Just posted a brief article on my current tagging guidelines here.
Here are some titles on my recommended reading list for good web applications user interface design:
- Designing Interfaces: Patterns for Effective Interaction Design, by Jennifer Tidwell
- Designing the Obvious: A Common Sense Approach to Web Application Design, by Robert Hoekman Jr.
- Designing Web Interfaces: Principles and Patterns for Rich Interactions, by Bill Scott and Theresa Neil
- Universal Design for Web Applications: Web Applications That Reach Everyone, by Wendy Chisholm
- Don’t Make Me Think: A Common Sense Approach to Web Usability, 2nd Edition, by Steve Krug
- Web Application Architecture: Principles, Protocols and Practices, by Leon Shklar
And if you find any treasures, please consider adding updates to this post with your recommendations.
I love this quote from Robert Hoekman:
Great Web-based software…has some or all of the following qualities:
- It conforms to the way users interact with the Web, but focuses on the activity instead of a specific audience.
- It has only those features that are absolutely necessary for users to complete the activity the application is meant to support.
- It supports the user’s mental model of what it does.
- It helps users get started quickly so they can become intermediate users as soon as possible.
- It makes it easy to recover from mistakes and difficult to make them in the first place.
- It has uniformly designed interface elements, but leverages irregularity to create meaning and importance.
- It reduces clutter to a minimum.
Each of these qualities has been documented as the result of studies in human-computer interaction, usability testing, and user-satisfaction surveys. The interesting part is that these qualities usually go unnoticed. Why? Because good software makes itself invisible. It enables the users to do what they need to do and gets its behind-the-scenes operations out of the way so they can do it well.
Designing the Obvious: A Common Sense Approach to Web Application Design, by Robert Hoekman Jr.
For anyone who is interested in Python programming, there is a monthly Houston Python Meet-up tomorrow evening. Here are the details:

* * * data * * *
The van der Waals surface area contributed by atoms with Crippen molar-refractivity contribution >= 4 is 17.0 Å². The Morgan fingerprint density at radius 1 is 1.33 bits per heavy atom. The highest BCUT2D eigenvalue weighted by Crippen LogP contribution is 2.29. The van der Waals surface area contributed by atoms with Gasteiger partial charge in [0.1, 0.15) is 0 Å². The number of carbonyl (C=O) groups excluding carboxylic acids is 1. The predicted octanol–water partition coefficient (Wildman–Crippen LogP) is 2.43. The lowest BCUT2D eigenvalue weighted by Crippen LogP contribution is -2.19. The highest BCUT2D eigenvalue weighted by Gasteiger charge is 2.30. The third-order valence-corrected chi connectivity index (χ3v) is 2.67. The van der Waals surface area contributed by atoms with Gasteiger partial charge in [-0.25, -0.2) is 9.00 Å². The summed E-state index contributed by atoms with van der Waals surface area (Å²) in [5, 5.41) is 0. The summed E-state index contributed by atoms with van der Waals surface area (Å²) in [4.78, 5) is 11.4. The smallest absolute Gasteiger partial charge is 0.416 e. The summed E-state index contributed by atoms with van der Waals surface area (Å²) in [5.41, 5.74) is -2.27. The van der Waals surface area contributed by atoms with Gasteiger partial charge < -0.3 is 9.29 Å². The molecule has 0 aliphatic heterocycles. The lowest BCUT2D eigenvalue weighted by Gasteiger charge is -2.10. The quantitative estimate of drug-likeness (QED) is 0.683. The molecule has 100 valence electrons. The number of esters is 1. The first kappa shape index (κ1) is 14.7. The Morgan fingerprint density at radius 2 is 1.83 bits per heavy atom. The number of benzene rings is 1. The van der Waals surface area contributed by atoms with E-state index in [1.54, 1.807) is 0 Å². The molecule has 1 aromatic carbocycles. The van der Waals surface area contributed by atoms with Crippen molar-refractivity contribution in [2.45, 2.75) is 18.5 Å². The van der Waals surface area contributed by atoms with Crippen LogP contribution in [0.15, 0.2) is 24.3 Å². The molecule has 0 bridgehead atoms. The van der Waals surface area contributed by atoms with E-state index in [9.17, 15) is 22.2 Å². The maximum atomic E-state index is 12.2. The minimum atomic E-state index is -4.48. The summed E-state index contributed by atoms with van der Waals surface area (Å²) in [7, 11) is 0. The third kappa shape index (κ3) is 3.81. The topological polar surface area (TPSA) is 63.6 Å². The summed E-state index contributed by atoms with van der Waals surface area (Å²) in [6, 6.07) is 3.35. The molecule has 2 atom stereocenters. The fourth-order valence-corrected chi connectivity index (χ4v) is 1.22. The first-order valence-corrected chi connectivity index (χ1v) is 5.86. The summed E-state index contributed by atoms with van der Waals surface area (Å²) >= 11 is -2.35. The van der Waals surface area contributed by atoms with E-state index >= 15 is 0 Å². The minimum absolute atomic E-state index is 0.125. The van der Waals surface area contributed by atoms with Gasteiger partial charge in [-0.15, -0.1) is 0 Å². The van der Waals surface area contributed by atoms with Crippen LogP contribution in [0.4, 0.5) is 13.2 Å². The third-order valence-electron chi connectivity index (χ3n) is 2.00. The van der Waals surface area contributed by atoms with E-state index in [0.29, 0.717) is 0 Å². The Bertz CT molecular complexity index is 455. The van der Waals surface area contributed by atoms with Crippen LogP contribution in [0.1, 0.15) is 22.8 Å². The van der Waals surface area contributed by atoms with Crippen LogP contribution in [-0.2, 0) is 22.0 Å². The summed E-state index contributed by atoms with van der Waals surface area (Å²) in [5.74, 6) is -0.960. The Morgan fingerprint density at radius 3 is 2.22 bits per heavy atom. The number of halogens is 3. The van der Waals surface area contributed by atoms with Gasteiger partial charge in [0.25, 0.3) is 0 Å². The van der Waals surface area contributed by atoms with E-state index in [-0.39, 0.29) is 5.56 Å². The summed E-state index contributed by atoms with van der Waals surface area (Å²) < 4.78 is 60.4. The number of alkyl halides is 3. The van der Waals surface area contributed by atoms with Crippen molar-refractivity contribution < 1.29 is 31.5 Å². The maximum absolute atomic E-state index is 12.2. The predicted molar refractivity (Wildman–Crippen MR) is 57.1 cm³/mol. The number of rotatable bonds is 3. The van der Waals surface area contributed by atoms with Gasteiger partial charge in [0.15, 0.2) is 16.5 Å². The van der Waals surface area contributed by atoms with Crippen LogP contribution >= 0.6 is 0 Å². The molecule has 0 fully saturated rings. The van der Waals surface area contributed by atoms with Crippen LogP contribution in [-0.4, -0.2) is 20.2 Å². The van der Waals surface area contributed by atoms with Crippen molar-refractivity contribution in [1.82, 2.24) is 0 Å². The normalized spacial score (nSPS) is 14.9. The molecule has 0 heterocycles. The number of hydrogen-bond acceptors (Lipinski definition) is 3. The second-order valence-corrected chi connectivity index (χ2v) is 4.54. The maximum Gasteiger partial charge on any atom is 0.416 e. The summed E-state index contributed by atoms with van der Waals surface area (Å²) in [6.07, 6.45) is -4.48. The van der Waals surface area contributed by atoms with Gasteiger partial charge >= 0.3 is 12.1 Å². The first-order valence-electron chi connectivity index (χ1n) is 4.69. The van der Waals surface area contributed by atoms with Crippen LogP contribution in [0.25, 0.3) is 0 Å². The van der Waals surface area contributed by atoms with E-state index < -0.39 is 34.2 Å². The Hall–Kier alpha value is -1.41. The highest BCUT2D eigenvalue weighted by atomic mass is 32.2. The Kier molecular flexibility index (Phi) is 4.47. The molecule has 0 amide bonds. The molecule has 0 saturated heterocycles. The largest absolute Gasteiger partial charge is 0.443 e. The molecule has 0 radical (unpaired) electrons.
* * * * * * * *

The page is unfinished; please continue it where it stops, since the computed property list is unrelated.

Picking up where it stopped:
Date/Time: Tuesday, December 9, 2008 at 7:00 PM Location: The Sauté Bistro, 2303 Richmond Avenue, Houston, TX 77098 (713-522-2106)
I will be giving a presentation about using Python with Amazon Web Services.
Here are various URLs from the presentation:
TEST COMPARISON FROM TO DETAILS ============================================================================= ** TOTAL **: 3.69x as fast 3527.6ms +/- 1.6% 956.6ms +/- 1.8% significant ============================================================================= 3d: 2.92x as fast 451.8ms +/- 5.0% 154.6ms +/- 4.5% significant cube: 3.11x as fast 164.8ms +/- 11.9% 53.0ms +/- 7.0% significant morph: 2.57x as fast 149.2ms +/- 6.2% 58.0ms +/- 5.0% significant raytrace: 3.16x as fast 137.8ms +/- 4.7% 43.6ms +/- 12.5% significant access: 4.90x as fast 546.4ms +/- 2.1% 111.4ms +/- 8.6% significant binary-trees: 4.20x as fast 76.4ms +/- 7.4% 18.2ms +/- 28.3% significant fannkuch: 10.5x as fast 235.4ms +/- 2.8% 22.4ms +/- 14.5% significant nbody: 2.97x as fast 174.4ms +/- 2.6% 58.8ms +/- 5.7% significant nsieve: 5.02x as fast 60.2ms +/- 10.5% 12.0ms +/- 12.7% significant bitops: 7.01x as fast 457.0ms +/- 3.3% 65.2ms +/- 5.9% significant 3bit-bits-in-byte: 5.10x as fast 68.4ms +/- 6.5% 13.4ms +/- 14.1% significant bits-in-byte: 6.02x as fast 98.8ms +/- 4.4% 16.4ms +/- 15.7% significant bitwise-and: 17.2x as fast 171.6ms +/- 5.6% 10.0ms +/- 24.9% significant nsieve-bits: 4.65x as fast 118.2ms +/- 0.9% 25.4ms +/- 8.2% significant controlflow: 5.68x as fast 86.4ms +/- 4.4% 15.2ms +/- 24.8% significant recursive: 5.68x as fast 86.4ms +/- 4.4% 15.2ms +/- 24.8% significant crypto: 4.29x as fast 249.4ms +/- 3.6% 58.2ms +/- 6.7% significant aes: 4.78x as fast 79.4ms +/- 2.6% 16.6ms +/- 29.8% significant md5: 4.18x as fast 85.2ms +/- 9.8% 20.4ms +/- 11.1% significant sha1: 4.00x as fast 84.8ms +/- 3.9% 21.2ms +/- 15.2% significant date: 3.47x as fast 309.8ms +/- 1.0% 89.4ms +/- 5.3% significant format-tofte: 3.52x as fast 142.8ms +/- 3.2% 40.6ms +/- 6.0% significant format-xparb: 3.42x as fast 167.0ms +/- 1.7% 48.8ms +/- 6.8% significant math: 3.76x as fast 499.8ms +/- 0.6% 133.0ms +/- 5.8% significant cordic: 4.59x as fast 191.0ms +/- 1.0% 41.6ms +/- 13.8% significant partial-sums: 3.34x as fast 212.8ms +/- 1.5% 63.8ms +/- 5.6% significant spectral-norm: 3.48x as fast 96.0ms +/- 3.3% 27.6ms +/- 17.6% significant regexp: 5.07x as fast 211.8ms +/- 1.6% 41.8ms +/- 5.7% significant dna: 5.07x as fast 211.8ms +/- 1.6% 41.8ms +/- 5.7% significant string: 2.49x as fast 715.2ms +/- 2.6% 287.8ms +/- 2.1% significant base64: 4.99x as fast 109.8ms +/- 5.9% 22.0ms +/- 12.6% significant fasta: 3.16x as fast 183.4ms +/- 1.7% 58.0ms +/- 7.4% significant tagcloud: 1.54x as fast 143.6ms +/- 1.8% 93.4ms +/- 3.1% significant unpack-code: 2.23x as fast 140.8ms +/- 1.5% 63.2ms +/- 2.6% significant validate-input: 2.69x as fast 137.6ms +/- 11.2% 51.2ms +/- 7.2% significant
The great TextMate text editor has a bundle called “TextMate” that lets you install an “Edit in TextMate…” item to the Edit menu of all Mac applications that support alternate input managers. This is really handy.
For applications like Safari and Mail, etc., this works perfectly. However Firefox (my favorite browser) doesn’t recognize these extra input managers (yet). So what do you do?
Not to worry! There is a free FireFox extension called It’s all Text!. Just install it and, in the preferences, set it up as follows:
Notice the Hot Key setting? This is
Command-CTRL-E, which is the ”same” hot key used to invoke the ”Edit in TextMate” function for applications that support the alternate input managers.
This gives identical functionality to Firefox as to what you would get in Safari, et al.